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China targets 40 – 45% emissions cuts by 2020

World Cement,

On 26 November 2009, the State Council of China announced that the country would reduce carbon emissions per unit of GDP by 40 to 45% by 2020 compared with the level of 2005. The State Council emphasised that these targets have been set voluntarily, and will be a major contributor to the global battle against climate change.

Environmental action
As well as reducing carbon emissions, the State Council has vowed to increase the share of non-fossil fuels in primary energy consumption to around 15%, raise forest coverage by 40 million ha, and boost forest stock volume by 1.3 billion m3, all of which are in line with the Bali Road Map agreed by UNFCCC parties in 2007.

High hopes
Li Gao, an official with the National Development and Reform Commission (NDRC) and a key climate change negotiator, said at a recent forum: 'We will try to make the summit successful and we will not accept that it ends with an empty and so-called political declaration,' adding that negotiations thus far had been ‘seriously inadequate’.
The Chinese are determined to stand behind the UNFCCC, and are unwilling to allow for flexibility that could permit some countries to put aside Kyoto and replace it with their own legislation. 'Abiding by the Protocol and adhering to the UNFCCC-envisioned 'common but differentiated responsibilities' is a matter of principle,' Li said.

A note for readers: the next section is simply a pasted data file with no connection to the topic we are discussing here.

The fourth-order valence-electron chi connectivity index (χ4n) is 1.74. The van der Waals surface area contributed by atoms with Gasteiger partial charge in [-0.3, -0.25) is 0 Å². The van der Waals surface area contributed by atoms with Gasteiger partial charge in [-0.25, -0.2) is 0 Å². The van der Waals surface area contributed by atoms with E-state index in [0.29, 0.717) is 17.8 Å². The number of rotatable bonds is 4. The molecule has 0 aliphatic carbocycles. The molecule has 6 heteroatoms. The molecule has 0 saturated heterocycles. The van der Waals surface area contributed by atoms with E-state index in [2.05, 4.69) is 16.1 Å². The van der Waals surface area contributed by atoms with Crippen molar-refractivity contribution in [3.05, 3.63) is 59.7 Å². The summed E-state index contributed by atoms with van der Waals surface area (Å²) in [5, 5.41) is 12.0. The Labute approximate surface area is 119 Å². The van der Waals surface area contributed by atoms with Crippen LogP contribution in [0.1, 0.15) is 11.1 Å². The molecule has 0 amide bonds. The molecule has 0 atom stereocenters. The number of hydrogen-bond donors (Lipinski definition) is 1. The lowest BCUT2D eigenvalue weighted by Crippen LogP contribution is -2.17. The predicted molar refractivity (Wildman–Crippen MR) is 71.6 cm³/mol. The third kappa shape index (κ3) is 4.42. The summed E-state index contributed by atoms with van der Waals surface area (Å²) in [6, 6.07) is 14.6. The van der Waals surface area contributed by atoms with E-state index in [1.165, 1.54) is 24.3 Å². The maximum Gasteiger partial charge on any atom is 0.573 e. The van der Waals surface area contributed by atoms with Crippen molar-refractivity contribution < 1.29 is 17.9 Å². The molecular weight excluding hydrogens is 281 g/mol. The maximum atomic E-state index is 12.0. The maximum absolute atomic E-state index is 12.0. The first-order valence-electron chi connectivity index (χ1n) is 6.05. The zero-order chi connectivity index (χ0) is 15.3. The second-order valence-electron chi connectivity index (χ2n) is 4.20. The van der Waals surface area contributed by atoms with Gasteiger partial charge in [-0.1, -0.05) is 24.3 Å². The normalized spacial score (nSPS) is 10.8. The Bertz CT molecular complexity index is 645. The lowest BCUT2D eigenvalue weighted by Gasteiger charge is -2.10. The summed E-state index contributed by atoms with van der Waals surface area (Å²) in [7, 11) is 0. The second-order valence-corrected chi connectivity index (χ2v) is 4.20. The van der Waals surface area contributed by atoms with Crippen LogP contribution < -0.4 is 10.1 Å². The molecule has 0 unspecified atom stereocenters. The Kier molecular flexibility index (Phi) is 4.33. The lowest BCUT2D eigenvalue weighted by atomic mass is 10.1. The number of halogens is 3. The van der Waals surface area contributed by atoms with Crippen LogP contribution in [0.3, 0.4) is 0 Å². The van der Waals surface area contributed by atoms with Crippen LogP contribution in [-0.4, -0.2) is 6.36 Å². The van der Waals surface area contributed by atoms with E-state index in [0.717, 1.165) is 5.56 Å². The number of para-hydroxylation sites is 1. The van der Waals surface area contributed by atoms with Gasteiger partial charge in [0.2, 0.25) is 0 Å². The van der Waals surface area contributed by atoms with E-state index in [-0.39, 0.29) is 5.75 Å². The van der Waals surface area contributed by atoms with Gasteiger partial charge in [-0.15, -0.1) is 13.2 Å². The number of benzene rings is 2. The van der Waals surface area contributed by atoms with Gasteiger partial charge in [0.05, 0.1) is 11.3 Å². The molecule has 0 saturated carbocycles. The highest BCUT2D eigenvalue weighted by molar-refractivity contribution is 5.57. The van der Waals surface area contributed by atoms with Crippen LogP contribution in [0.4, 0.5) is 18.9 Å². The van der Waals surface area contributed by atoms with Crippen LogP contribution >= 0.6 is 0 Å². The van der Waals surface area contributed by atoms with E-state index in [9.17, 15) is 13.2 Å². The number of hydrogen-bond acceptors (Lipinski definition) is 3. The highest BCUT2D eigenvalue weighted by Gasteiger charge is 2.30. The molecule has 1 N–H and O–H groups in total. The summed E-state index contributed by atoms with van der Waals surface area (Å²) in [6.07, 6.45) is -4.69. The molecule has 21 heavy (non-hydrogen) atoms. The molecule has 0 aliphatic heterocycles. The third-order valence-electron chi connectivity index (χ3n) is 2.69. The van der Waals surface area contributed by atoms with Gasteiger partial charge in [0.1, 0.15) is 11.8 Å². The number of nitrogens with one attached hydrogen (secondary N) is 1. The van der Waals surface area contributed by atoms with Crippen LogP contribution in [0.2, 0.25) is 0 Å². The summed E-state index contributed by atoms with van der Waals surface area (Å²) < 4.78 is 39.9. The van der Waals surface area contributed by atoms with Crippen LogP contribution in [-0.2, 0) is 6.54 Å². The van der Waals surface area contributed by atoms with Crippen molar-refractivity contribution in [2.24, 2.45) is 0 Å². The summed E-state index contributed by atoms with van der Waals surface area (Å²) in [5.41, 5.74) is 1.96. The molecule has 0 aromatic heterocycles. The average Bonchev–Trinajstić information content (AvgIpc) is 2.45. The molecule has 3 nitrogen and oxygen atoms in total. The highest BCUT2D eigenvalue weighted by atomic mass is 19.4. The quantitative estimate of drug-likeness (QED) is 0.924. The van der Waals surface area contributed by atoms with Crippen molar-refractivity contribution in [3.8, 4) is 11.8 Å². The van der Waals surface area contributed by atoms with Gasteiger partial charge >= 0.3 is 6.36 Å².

International cooperation
The run-up to COP15 has seen many countries form bilateral agreements with regard to climate change. This may help or hinder negotiations, depending on the ‘teams’ that are formed, their joint and individual agendas, and their willingness to compromise.
China’s announcement breaks the deadlock that has been perceived between it and the US, and indeed ought to improve China’s international standing on the topic of climate change. It remains to be seen whether the US will bring anything concrete to the table in Copenhagen, but in any case its targets (whether implied or defined) are likely to be about half as ambitious.
Perhaps the need to ‘save face’ will ultimately provide the impetus for the US to legislate, particularly in light of statements such as that from Vice Foreign Minister He Yafei, who pointed out: 'China made the emission cut target without financial and technological support from developed countries. This is not only for the country's own sustainable development, but also for the benefit of all the mankind.' A tough act to follow for Obama and his Cabinet.

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